First vaccinations for NHS staff take place at The Spitfire Ground in Canterbury

Drawing up the vaccine

By Liz Crudgington

NHS staff were bowled over to be among the first to receive coronavirus vaccinations at Kent Cricket’s The Spitfire Ground, St Lawrence, in Canterbury.

Hundreds have signed up to be vaccinated at The Spitfire Ground, St Lawrence, next to the Kent and Canterbury Hospital.

It opened today (January 18) for health and social care staff only, and the first person through the door was Sophie Hammond, who works as office manager in the renal department at the hospital.

She said: “I wanted to be vaccinated to protect myself, our patients and my colleagues.

“It was so quick, I didn’t even feel it. I think this is a great venue for it and I’m a little surprised to be the first but pleased to have the opportunity to get my jab here.”

Marilyn Read receives her vaccine from Jenica Brezeanu

Marilyn Read, a healthcare assistant on Kent Ward, also didn’t feel a thing when her vaccine went in.

She said: “My mum is 94 and she has had her first vaccine, and I’m glad I’ve had mine now because it will help me stay well for her.

“It’s also about protecting our patients and making sure we can keep looking after them.”

Rachael Williams receives her vaccine from Anca Suhateanu

Rachael Williams, a healthcare assistant who works at the Queen Elizabeth the Queen Mother Hospital in Margate, made the journey to Canterbury for her vaccination.

She said: “Just like everyone else, I’m here because it’s the right thing to do.”

Nicky Bentley, director of strategy and business development, was at the cricket ground helping with marshalling.

She said: “It feels wonderful to be able to be doing something to help with the vaccination. There is a really positive energy here today and everyone is grateful for the opportunity to have their vaccination, and to protect themselves, their colleagues and our patients.

“It has all been really efficient.”

Sophie Hammond was the first person to receive her vaccine, from Jenica Brezeanu

The ground was offered as a venue by Kent Cricket, and CEO Simon Storey said the club was proud to be able to support the NHS.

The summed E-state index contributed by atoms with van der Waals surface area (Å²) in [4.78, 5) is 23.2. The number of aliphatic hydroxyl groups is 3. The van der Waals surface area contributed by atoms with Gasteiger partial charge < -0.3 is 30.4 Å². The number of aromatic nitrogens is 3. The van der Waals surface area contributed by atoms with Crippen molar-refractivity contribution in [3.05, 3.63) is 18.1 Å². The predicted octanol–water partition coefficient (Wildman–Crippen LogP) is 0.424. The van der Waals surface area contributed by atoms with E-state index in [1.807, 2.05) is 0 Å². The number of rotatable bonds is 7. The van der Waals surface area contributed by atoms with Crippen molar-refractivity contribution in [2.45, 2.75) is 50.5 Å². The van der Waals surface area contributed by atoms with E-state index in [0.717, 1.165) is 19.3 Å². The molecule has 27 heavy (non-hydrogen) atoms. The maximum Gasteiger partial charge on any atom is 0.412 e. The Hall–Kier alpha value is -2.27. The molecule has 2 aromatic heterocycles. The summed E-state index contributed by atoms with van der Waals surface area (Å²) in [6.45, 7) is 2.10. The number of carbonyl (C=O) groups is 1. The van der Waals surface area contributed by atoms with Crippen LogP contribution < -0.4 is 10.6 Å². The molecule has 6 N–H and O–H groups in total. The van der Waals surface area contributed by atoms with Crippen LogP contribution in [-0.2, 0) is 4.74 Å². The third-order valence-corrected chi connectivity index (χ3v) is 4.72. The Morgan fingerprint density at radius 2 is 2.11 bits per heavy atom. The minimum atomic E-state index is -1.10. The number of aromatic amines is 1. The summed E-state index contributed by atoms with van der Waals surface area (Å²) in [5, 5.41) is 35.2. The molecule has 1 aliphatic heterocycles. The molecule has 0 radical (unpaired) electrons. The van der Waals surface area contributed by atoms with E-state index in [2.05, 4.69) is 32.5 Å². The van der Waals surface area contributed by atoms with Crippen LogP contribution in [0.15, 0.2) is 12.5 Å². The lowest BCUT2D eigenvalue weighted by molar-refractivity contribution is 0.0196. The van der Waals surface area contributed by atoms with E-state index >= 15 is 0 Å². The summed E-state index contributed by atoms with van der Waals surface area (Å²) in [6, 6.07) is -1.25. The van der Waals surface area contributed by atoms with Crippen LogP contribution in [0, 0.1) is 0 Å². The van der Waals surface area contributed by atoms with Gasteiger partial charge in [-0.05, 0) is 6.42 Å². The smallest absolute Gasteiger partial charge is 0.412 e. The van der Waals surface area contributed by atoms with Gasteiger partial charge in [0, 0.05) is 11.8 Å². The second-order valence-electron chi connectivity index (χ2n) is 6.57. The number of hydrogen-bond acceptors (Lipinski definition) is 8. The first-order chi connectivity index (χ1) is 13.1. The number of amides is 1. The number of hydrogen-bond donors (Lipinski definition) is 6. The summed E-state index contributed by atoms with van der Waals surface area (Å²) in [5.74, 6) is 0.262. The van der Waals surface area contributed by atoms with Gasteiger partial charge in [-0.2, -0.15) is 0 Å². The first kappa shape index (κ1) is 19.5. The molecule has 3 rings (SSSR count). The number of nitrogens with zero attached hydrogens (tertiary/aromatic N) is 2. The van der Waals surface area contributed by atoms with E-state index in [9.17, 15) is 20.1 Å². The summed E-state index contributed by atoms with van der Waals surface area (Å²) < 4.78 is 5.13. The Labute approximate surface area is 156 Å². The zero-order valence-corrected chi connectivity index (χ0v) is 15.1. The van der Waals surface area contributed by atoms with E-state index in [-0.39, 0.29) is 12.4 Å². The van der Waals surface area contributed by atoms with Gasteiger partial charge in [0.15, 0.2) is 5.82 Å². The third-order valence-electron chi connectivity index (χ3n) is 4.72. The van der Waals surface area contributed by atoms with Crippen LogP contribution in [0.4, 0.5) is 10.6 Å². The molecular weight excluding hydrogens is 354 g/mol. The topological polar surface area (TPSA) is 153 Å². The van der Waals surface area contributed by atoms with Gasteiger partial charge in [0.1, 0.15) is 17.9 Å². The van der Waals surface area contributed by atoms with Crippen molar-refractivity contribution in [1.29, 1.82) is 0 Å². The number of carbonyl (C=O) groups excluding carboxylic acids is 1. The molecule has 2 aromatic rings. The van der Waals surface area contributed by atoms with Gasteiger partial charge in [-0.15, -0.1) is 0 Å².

He said: “Kent Cricket has a part to play in many aspects of life in the County and it is good that we can use our facilities to help the huge public health effort to protect as many in our community as we can, as quickly as possible.”

The Trust’s pharmacy team oversaw the vaccination process, together with colleagues from occupational health and volunteers from across the hospitals who had offered to act as vaccinators.

Others helped by marshalling people and cars, or by making sure chairs and other areas were sanitised between people.

Refreshments were provided by East Kent Hospitals Charity.

Vaccinations for members of the public continue in line with the priorities set out by the Government, and people will be contacted by the NHS when it is their turn to receive their jab.


  1. When I had a flu jab, the nurse said “just a little prick” I didn’t even realise my flys were open.

    • This is why for years they have actually been saying, “Just a slight scratch.” There is the old ‘Carry On Film’ gag. Doctor examining female patient, “Now, big breaths”. “Yeth, and I’m only sixteen.” Then the Donald Macgill saucy postcard that once adorned our seafront, ” No, nurse I said remove his spectacles!” I’ll go now.

      • It’s strange you mention that John. My mate who is dyslexic, went to Specsavers the other day, he thought he was collecting some new testicles…

  2. As the NHS employs circa 1.5 million people and are the worlds fifth largest employer that will be about a weeks worth of vaccines gone already

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